Having the people, procedures, and tools in place to be able to track, investigate, and quickly respond to malaria cases can make or break a country’s ability to achieve malaria elimination. As countries move toward elimination and cases decrease, systems must be able to adapt to report individual case data in specific geographic areas in near real time.
Many countries can also face obstacles including insufficient digital infrastructure, increased costs of maintaining a health management information and surveillance system, limited financial and human resources, population mobility, and waning effectiveness of medicines used to treat malaria that can make an effective malaria surveillance response increasingly complex.
With funding from the U.S. President’s Malaria Initiative, we are working alongside the governments of both Thailand and Tanzania to strengthen their surveillance systems and reach their elimination goals by promoting integration and local ownership of data systems.
We sat down with Jui Shah, Chief of Party for the USAID Inform Asia program in Thailand, and Abdul Al Mafazy, Senior Technical Advisor for the USAID Okoa Maisha Dhibiti Malaria (OMDM)—Save Lives, End Malaria project in Tanzania to learn more about successes, challenges, trends, and learnings in malaria surveillance.
Q: Can you describe where your respective countries are in their malaria journeys?
Jui: Thailand is on track to reach its goal of zero local malaria cases by 2024. Last fiscal year, there were just 2,893 cases, down from more than 24,000 cases in 2015. There has been quite a dramatic reduction over time and the proportion of Plasmodium falciparum (Pf) malaria, the deadliest type of malaria, has also dramatically reduced to just 55 cases last year. Nowadays we are focused on Pf malaria elimination, and Thailand is leading the way toward the Mekong region’s goal of zero local Pf cases by 2023.
Abdul: Through USAID OMDM, we partner with two different ministries of health—one on mainland Tanzania and one in Zanzibar, a semi-autonomous archipelago that is part of Tanzania. Zanzibar has reached and maintained malaria levels of less than one percent prevalence since 2008 thanks to a combination of vector control interventions, effective case management, and case-based surveillance. Zanzibar currently has around 6,000 cases, with 2,500 local cases and the remainder associated with travel to the mainland. To reach elimination, we are focused on strengthening the malaria surveillance system to better understand where the transmission hotspots are and how to target the right interventions to these hotspots. As for mainland Tanzania, malaria is still in the control phase, with more than 4.6 million cases. The national goal is to reduce the malaria prevalence in children under five years from 7.5% in 2017 to 3.5% by 2025.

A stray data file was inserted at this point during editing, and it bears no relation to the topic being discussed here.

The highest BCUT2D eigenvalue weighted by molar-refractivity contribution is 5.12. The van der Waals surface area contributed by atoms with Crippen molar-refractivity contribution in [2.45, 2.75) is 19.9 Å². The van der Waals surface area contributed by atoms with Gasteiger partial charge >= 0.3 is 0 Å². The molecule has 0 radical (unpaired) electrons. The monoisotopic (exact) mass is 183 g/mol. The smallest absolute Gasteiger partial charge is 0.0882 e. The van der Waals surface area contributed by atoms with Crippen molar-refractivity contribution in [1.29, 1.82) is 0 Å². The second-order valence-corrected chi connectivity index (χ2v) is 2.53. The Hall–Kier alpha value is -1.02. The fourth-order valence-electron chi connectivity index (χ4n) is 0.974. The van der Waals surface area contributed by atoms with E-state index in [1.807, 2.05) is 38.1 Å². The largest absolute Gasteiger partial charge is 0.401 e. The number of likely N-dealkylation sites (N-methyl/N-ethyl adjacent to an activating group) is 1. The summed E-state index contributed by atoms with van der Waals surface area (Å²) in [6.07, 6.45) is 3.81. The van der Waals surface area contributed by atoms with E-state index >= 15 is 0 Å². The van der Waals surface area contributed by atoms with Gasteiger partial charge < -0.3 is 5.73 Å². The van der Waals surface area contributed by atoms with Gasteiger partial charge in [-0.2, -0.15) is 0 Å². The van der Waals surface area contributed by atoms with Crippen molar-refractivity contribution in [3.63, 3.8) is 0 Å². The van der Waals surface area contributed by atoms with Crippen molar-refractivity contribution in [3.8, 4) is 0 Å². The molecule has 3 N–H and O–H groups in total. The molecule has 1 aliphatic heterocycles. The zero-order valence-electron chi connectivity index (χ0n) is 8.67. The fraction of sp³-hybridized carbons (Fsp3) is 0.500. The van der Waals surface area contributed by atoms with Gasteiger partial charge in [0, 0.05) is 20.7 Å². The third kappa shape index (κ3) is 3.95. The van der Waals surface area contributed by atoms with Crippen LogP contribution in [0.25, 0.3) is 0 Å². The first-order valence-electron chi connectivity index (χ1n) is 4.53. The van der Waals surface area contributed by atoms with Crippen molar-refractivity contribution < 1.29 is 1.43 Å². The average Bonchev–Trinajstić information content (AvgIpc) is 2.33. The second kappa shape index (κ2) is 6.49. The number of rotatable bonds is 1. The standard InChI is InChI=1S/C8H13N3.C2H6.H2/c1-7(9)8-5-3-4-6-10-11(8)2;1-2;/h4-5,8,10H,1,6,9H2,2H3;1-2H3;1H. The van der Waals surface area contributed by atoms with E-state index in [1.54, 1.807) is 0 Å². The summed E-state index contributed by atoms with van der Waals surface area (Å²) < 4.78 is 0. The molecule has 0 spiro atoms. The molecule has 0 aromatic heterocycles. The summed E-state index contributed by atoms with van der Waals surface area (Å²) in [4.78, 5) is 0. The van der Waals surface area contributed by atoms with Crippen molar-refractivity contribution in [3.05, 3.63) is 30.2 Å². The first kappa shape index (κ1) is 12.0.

Q: What are the key elements of the malaria surveillance system in your country?
Jui: Malaria Online, Thailand’s main malaria surveillance database, was developed in 2012 to facilitate case-based malaria reporting both offline and online. Under the 1-3-7 strategy, which is a key component of Thailand’s surveillance system, cases are reported within 1 day, investigated within 3 days, and responded to within 7 days. This approach helps ensure that every single malaria case triggers a timely and coordinated response to prevent further spread in communities. Malaria Online also stores data from the integrated drug efficacy surveillance program, which incorporates drug resistance monitoring as part of routine malaria surveillance and response. Thailand is the first country in the Greater Mekong Subregion to pilot and implement this approach. These data allow us to both make sure that every single malaria patient throughout Thailand is getting cured, and track expansion of drug-resistant parasites to ensure that treatments remain effective.
Abdul: The malaria surveillance infrastructure in mainland Tanzania and Zanzibar differs from that of Thailand because both Ministries of Health use the district health information software 2 (DHIS2)-based health management information system for all public health data collection at the national level, which is considered the government standard. However, DHIS2 is not specific to malaria reporting and only reports aggregate monthly malaria data, which limits our ability to respond in a timely manner to outbreaks in communities.
Therefore, in 2008, we supported Zanzibar to create the Malaria Early Epidemic Detection System (MEEDS) to capture new case notifications and weekly summaries of malaria cases at the facility level using mobile phones. Then in 2012, RTI worked with the Zanzibar Malaria Elimination Program (ZAMEP) to develop a complementary case investigation application called Coconut Surveillance. So, we essentially have three separate systems all tracking malaria surveillance data and performing different important functions—DHIS2 at the national and district level, MEEDS at the facility level, and Coconut at the community and household level. Now, through the USAID OMDM program, we are working alongside ZAMEP to streamline the data from these parallel systems into one integrated system that is ultimately owned and managed by the Ministry of Health of Zanzibar. In mainland Tanzania, case-based malaria surveillance has only been introduced in three regions so far since it is still in the control phase.